One can usually find support groups within community centers, social service centers, churches, schools, and offices of special interest organizations. Online support groups are also available.

Legal Mediators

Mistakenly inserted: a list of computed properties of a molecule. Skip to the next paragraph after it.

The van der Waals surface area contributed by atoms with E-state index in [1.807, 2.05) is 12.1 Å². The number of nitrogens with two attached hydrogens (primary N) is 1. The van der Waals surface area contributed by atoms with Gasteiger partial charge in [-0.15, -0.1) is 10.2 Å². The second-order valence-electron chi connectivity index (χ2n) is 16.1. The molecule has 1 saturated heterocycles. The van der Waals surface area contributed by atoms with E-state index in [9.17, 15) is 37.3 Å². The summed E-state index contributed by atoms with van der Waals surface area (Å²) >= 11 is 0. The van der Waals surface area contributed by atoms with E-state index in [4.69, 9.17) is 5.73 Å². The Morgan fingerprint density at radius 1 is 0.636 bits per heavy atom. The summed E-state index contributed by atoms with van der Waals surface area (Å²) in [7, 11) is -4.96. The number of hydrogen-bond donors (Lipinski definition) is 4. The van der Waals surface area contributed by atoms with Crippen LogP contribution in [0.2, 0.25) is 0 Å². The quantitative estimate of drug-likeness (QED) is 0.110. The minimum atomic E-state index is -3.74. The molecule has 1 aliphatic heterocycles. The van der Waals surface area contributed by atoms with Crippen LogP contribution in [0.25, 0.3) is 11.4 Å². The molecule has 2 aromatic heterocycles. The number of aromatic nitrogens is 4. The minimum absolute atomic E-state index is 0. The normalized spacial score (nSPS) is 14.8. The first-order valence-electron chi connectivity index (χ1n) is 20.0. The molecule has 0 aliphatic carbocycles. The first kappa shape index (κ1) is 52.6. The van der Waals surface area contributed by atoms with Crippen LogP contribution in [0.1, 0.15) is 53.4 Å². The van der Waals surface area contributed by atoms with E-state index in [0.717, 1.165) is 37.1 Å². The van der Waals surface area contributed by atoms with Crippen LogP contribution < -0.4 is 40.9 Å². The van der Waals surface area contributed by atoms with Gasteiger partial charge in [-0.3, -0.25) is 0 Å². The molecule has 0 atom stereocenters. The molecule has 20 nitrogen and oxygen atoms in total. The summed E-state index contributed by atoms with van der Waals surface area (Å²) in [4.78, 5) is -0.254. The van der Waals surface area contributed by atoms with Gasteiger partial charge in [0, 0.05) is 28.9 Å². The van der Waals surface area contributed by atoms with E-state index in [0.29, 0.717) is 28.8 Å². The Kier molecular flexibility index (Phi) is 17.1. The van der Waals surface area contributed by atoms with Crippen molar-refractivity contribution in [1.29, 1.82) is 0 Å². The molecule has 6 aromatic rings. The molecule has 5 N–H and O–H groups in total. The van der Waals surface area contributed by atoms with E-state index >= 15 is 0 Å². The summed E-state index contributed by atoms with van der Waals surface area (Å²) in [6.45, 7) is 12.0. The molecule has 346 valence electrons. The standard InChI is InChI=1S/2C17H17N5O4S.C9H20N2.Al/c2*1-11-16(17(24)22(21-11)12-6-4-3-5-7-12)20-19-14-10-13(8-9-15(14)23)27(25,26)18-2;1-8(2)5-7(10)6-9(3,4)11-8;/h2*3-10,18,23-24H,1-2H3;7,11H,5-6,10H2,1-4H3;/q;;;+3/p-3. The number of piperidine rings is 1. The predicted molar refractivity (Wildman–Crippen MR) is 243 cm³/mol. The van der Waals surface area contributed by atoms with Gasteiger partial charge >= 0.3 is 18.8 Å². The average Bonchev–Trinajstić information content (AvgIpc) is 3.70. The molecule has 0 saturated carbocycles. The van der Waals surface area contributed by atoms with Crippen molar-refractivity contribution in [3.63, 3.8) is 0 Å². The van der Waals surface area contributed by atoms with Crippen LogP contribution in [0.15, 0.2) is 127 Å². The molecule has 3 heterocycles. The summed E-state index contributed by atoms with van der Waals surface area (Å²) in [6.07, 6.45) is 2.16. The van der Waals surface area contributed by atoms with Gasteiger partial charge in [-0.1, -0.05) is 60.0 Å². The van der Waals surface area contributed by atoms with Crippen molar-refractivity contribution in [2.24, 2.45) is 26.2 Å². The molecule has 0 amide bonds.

There are situations when divorce or separation will require the assistance of a lawyer or a legal consultant. Child custody, property division and alimony arrangement can be sensitive issues for a divorced or separated couple to navigate, and may even be the cause of many a heated discussion and debate. At present, there are professional divorce and separation legal mediators that can help families come up with amicable agreements within having to go to court. If these issues can be sorted out without a messy legal battle, then families undergoing divorce or separation can move on to their new lives more smoothly. Parenting Co-ordinators are empowered by law to help parents work out the details of daily life after divorce. They can help with schedules of visitation as well as the nitty-gritty details such as how the children’s belongings get from one location to the next, who takes the child to after-school lessons, which lessons the child should be taking, and so on. Parenting Co-ordinators are especially important in high conflict divorce where ex-spouses cannot or will not talk to each other. Obviously, sharing parenting responsibilities requires a great deal of communication and negotiation – if the parents can’t do this on their own, Parenting Co-ordinators will do it for them.